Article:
A group of Conservative MPs from Greater Manchester submitted petitions on behalf of thousands of local people speaking out against building on Manchester’s greenbelt as proposed by the Greater Manchester Spatial Framework.
Three MPs from Greater Manchester each presented petitions to the House of Commons, on Tuesday 13th December, on behalf of their local constituents: William Wragg (Hazel Grove), Mary Robinson (Cheadle), and David Nuttall (Bury North).
They called for the Greater Manchester Spatial Framework to avoid including large-scale residential development on the green belt, and to prioritise brownfield land for residential developments as an alternative.
William Wragg, MP for Hazel Grove constituency, speaking as the MPs presented their petitions said:
“Whilst we of course need to provide new developments in order to fill the housing shortage gap that should be done in a way which is sensitive to both the local environment and the wishes of local communities. The green belt is a vital barrier to urban sprawl and is hugely valued by local people.
The voices from not only my own, but neighbouring constituencies, is clear, with thousands of people agreeing with me that the green belt should be protected. A strong message has now been sent to those responsible for the Greater Manchester Spatial Framework: Green belt land should be safeguarded and previously developed land (brownfield sites) should be prioritised for housing.”
Mary Robinson, MP for Cheadle added:
“The huge support for my petition shows the strength of feeling about this spatial strategy which seeks to concrete over our green belt and clearly does not reflect the developments that local people want. Thousands of people have contacted me and I continue to urge them to have their voices heard through the online consultation on the Spatial Framework. The building of over 8,000 houses on the green belt of Cheadle lacks any vision for our area and I am asking Stockport Council to look again and bring forward a revised plan.”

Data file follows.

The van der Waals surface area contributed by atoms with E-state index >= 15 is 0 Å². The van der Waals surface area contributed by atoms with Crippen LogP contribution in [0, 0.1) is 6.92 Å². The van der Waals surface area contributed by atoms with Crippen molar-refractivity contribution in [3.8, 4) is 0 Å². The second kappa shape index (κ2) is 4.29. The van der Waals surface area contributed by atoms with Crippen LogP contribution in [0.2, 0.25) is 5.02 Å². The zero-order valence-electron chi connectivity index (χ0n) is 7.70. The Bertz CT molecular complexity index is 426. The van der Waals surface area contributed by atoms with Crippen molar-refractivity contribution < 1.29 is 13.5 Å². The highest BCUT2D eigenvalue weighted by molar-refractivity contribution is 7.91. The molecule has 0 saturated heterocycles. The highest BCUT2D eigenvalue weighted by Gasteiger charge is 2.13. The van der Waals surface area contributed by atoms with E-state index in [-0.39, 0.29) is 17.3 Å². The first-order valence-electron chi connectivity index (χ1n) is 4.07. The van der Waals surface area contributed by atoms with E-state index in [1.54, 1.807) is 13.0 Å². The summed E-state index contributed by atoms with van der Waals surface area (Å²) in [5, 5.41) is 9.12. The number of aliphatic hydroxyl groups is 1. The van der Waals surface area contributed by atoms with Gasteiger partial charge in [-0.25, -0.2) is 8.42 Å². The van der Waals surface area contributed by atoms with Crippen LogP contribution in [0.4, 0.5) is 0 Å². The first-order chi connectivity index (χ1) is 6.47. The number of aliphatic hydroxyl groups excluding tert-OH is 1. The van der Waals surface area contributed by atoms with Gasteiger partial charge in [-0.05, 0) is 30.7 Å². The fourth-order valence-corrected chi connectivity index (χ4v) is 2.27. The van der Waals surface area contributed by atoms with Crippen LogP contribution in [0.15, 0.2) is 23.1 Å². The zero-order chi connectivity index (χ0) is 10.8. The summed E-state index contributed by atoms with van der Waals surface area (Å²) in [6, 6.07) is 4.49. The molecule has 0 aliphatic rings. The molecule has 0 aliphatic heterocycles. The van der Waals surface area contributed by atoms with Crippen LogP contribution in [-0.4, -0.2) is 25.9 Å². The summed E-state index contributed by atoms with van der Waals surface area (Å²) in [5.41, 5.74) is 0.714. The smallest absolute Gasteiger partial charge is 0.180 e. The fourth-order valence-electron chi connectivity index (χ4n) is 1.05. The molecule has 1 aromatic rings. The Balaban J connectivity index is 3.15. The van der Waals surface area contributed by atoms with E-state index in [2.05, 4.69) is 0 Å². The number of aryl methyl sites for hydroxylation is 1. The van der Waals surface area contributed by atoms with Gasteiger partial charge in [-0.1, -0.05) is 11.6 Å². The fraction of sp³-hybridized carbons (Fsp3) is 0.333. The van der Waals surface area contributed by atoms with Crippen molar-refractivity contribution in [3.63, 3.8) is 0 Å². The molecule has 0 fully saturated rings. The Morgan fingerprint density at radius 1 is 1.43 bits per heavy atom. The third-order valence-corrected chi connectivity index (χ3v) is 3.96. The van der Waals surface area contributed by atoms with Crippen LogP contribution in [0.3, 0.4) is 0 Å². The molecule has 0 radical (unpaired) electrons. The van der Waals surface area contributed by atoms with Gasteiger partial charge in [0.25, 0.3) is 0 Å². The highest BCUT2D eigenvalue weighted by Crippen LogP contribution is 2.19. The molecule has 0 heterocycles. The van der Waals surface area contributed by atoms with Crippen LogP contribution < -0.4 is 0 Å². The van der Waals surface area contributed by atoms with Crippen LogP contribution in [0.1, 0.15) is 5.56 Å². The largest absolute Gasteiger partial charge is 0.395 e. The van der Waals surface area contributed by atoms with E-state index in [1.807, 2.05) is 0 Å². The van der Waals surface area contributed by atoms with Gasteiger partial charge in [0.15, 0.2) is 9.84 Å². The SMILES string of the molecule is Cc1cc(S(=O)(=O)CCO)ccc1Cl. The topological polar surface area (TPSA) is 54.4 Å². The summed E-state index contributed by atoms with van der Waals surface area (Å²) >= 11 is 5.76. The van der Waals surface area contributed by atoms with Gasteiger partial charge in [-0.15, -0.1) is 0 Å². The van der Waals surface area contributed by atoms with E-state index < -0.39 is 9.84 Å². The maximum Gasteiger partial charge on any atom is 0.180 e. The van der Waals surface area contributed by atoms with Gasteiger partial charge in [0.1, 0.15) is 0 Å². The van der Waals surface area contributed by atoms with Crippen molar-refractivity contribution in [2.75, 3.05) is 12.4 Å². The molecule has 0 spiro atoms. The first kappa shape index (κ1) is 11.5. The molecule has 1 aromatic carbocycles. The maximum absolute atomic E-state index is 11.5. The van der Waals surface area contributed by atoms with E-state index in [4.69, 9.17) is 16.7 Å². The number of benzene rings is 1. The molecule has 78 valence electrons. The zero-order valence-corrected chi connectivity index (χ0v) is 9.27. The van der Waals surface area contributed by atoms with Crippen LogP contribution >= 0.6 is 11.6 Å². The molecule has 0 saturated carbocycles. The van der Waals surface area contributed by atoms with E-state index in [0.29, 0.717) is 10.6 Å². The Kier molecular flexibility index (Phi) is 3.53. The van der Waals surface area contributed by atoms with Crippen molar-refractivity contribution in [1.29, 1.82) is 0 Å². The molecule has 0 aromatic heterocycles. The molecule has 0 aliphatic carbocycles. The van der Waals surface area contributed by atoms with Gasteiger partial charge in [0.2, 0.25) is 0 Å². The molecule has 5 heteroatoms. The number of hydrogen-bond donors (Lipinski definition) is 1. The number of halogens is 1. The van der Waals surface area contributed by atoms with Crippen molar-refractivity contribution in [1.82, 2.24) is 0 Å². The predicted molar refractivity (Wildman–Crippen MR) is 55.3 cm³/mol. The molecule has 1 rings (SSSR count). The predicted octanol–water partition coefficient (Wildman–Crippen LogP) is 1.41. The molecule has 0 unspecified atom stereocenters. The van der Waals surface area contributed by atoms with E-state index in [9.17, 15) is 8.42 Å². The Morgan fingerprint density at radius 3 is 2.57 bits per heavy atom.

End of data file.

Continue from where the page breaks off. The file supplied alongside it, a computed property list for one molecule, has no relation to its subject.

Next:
David Nuttall, MP for Bury North, said:
“Green belt land is designated as such for a reason. It should not be used for general housing development on the scale now being proposed. No account appears to have been taken of the extra burden of increased traffic on the road network, the increased pressure on public services such as schools and hospitals doctors and dentists. If more housing is needed we should be building up not out, and ensuring all brownfield sites are fully developed.”
Brownfield sites are those sites that have previously been used for commercial or industrial purposes, but are now vacant and could be suitable for house building. According to the Combined Authority’s own figures, Greater Manchester has at least 400 of these sites which have not yet been developed for housing, and taken together these sites enough space to build over 50,000 homes. Across the country it is estimated there is enough brownfield land to build some 650,000 homes – which if properly utilise would significant contribution to closing the housing gap.
To WATCH what happened on Tuesday 13th December in Parliament, simply follow this link: goo.gl/Y51xeK